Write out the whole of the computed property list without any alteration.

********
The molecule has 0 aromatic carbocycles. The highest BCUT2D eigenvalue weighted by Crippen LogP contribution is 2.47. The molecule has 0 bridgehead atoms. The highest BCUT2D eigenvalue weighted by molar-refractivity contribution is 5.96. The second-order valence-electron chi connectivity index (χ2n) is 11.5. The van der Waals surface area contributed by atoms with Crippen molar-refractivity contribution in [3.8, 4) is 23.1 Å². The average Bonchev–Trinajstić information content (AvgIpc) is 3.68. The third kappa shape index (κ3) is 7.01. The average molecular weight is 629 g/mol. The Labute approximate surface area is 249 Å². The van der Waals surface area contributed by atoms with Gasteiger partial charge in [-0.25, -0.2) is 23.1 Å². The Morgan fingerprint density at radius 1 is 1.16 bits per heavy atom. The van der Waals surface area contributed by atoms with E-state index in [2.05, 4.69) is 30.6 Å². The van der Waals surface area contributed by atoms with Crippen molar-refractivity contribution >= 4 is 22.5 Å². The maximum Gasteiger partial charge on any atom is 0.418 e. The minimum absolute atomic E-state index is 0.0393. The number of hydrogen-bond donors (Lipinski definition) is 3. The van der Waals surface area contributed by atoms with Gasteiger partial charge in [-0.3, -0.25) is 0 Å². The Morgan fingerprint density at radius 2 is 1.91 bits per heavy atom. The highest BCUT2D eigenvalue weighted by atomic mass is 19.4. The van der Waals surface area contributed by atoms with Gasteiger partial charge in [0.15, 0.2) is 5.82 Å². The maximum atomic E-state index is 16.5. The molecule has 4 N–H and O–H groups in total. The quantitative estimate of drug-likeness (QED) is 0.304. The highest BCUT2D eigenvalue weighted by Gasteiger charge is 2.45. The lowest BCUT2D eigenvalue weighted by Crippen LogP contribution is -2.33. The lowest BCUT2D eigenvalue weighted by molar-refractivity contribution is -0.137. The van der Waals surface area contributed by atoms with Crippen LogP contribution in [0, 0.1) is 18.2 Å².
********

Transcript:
The molecule has 0 aromatic carbocycles. The highest BCUT2D eigenvalue weighted by Crippen LogP contribution is 2.47. The molecule has 0 bridgehead atoms. The highest BCUT2D eigenvalue weighted by molar-refractivity contribution is 5.96. The second-order valence-electron chi connectivity index (χ2n) is 11.5. The van der Waals surface area contributed by atoms with Crippen molar-refractivity contribution in [3.8, 4) is 23.1 Å². The average Bonchev–Trinajstić information content (AvgIpc) is 3.68. The third kappa shape index (κ3) is 7.01. The average molecular weight is 629 g/mol. The Labute approximate surface area is 249 Å². The van der Waals surface area contributed by atoms with Gasteiger partial charge in [-0.25, -0.2) is 23.1 Å². The Morgan fingerprint density at radius 1 is 1.16 bits per heavy atom. The van der Waals surface area contributed by atoms with E-state index in [2.05, 4.69) is 30.6 Å². The van der Waals surface area contributed by atoms with Crippen molar-refractivity contribution >= 4 is 22.5 Å². The maximum Gasteiger partial charge on any atom is 0.418 e. The minimum absolute atomic E-state index is 0.0393. The number of hydrogen-bond donors (Lipinski definition) is 3. The van der Waals surface area contributed by atoms with Gasteiger partial charge in [-0.3, -0.25) is 0 Å². The Morgan fingerprint density at radius 2 is 1.91 bits per heavy atom. The highest BCUT2D eigenvalue weighted by atomic mass is 19.4. The van der Waals surface area contributed by atoms with Gasteiger partial charge in [0.15, 0.2) is 5.82 Å². The maximum atomic E-state index is 16.5. The molecule has 4 N–H and O–H groups in total. The quantitative estimate of drug-likeness (QED) is 0.304. The highest BCUT2D eigenvalue weighted by Gasteiger charge is 2.45. The lowest BCUT2D eigenvalue weighted by Crippen LogP contribution is -2.33. The lowest BCUT2D eigenvalue weighted by molar-refractivity contribution is -0.137. The van der Waals surface area contributed by atoms with Crippen LogP contribution in [0, 0.1) is 18.2 Å².